Improving Tumor Oxygenation in Cervical Cancer
The Phenomenon of Tumor Hypoxia Many solid tumors are relatively resistant to treatment with ionizing radiation and certain chemotherapeutic agents such as anthracyclines that are affected adversely by acidic pH. These effects have primarily been attributed to the presence of hypoxic cells within the tumor. The relevance of hypoxia with respect to failure of radiotherapy to cure certain malignancies has had a chequered history. However, in recent years the evidence that hypoxia plays a central role in relative radioresistance has become more compelling.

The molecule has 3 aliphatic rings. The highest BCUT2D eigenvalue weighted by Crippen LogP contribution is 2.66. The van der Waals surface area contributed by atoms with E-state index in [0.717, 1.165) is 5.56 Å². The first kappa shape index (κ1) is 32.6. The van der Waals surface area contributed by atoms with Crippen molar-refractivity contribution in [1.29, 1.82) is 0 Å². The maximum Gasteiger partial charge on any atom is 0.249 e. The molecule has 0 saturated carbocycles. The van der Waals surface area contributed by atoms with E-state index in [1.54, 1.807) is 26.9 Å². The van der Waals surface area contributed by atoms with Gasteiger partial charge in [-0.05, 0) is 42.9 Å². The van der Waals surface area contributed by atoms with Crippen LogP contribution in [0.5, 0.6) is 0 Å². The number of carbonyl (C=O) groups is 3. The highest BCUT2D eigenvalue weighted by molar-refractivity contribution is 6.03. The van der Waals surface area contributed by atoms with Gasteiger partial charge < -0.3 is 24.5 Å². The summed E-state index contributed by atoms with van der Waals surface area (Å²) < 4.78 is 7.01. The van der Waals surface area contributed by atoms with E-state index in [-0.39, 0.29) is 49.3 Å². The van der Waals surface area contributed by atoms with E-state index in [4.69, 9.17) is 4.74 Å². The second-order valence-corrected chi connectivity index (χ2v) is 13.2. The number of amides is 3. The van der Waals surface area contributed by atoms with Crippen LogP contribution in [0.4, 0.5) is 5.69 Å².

Since approximately two-thirds of all women suffering from cervical carcinoma receive radiation as a component of their therapy, an enhanced understanding of the interactions between hypoxia and radiation as a component of their therapy, an enhanced understanding of the interactions between hypoxia and radiation resistance is critical to improving outcome among those with cervical cancer.
|Study Design:||Allocation: Non-Randomized
Endpoint Classification: Efficacy Study
Intervention Model: Single Group Assignment
Masking: Open Label
Primary Purpose: Treatment
|Official Title:||Improving Tumor Oxygenation in Cervical Cancer With Methazolamide|
Please refer to this study by its ClinicalTrials.gov identifier: NCT00257829
|Principal Investigator:||Devansu Tewari, MD||Chao Family Comprehensive Cancer Center|